Classics in spine: Surgery literature revisited

L. Bessette*, M. H. Liang, R. A. Lew, James Neil Weinstein

*Corresponding author for this work

Research output: Contribution to journalReview article

24 Scopus citations

Abstract

Study Design. This article reviews the criteria for evaluating the quality of clinical trials. Objectives. To outline the current methodologic standards by which the validity of controlled trials need to be evaluated. Summary of Background Data. Weber's study, published in 1983 in Spine, is the only randomized trial comparing surgery and conservative management of sciatica in herniated lumbar discs. Methods. Weber's article is revisited to illustrate basic principles in the design of clinical trials. Results. Weber's study is a classic in spine surgery and has changed thinking regarding the benefit of surgery in sciatica related to herniated lumbar discs. However, the authors found potentially critical flaws in this study: a large number of crossovers, inadequate sample size, and insensitive outcome measurements. Conclusions. A randomized, controlled trial is the most rigorous way to evaluate health intervention. Despite the difficulties of performing such studies, investigators should use the most appropriate scientific methodology.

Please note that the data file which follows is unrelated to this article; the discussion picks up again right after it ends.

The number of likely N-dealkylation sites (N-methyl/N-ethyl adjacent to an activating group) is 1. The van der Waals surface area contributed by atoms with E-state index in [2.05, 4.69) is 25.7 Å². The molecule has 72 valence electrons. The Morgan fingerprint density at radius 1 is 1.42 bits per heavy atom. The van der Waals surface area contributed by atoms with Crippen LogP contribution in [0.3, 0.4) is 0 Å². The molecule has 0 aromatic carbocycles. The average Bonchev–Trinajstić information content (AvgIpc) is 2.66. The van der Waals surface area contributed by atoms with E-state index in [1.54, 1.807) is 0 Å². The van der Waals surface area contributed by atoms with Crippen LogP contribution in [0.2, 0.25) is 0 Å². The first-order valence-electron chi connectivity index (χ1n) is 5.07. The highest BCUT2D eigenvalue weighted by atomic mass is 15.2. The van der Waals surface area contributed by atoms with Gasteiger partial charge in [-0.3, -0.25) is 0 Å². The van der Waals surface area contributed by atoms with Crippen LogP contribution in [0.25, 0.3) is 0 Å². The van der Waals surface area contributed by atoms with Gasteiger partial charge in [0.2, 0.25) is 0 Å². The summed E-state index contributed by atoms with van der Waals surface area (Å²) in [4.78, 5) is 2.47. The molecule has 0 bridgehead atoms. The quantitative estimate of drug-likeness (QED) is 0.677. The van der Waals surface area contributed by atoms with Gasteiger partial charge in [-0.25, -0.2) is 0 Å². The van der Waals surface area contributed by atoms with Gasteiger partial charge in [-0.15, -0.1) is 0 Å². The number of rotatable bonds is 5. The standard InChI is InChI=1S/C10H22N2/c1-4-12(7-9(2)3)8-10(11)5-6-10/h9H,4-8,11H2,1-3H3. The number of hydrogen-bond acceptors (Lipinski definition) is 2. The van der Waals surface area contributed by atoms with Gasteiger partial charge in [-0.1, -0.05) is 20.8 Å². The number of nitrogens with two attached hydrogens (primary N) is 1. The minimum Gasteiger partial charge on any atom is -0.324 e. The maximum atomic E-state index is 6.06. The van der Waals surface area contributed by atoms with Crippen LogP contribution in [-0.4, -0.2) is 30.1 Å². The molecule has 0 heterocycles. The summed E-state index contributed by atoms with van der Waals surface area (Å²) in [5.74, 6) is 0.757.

Original languageEnglish (US)
Pages (from-to)259-263
Number of pages5
JournalSpine
Volume21
Issue number3
DOIs
StatePublished - 1996

Keywords

  • clinical trial
  • intervertebral disk displacement
  • study designs
  • surgery

ASJC Scopus subject areas

  • Orthopedics and Sports Medicine
  • Clinical Neurology

Fingerprint Dive into the research topics of 'Classics in spine: Surgery literature revisited'. Together they form a unique fingerprint.

  • Cite this

    Bessette, L., Liang, M. H., Lew, R. A., & Weinstein, J. N. (1996). Classics in spine: Surgery literature revisited. Spine, 21(3), 259-263. https://doi.org/10.1097/00007632-199602010-00001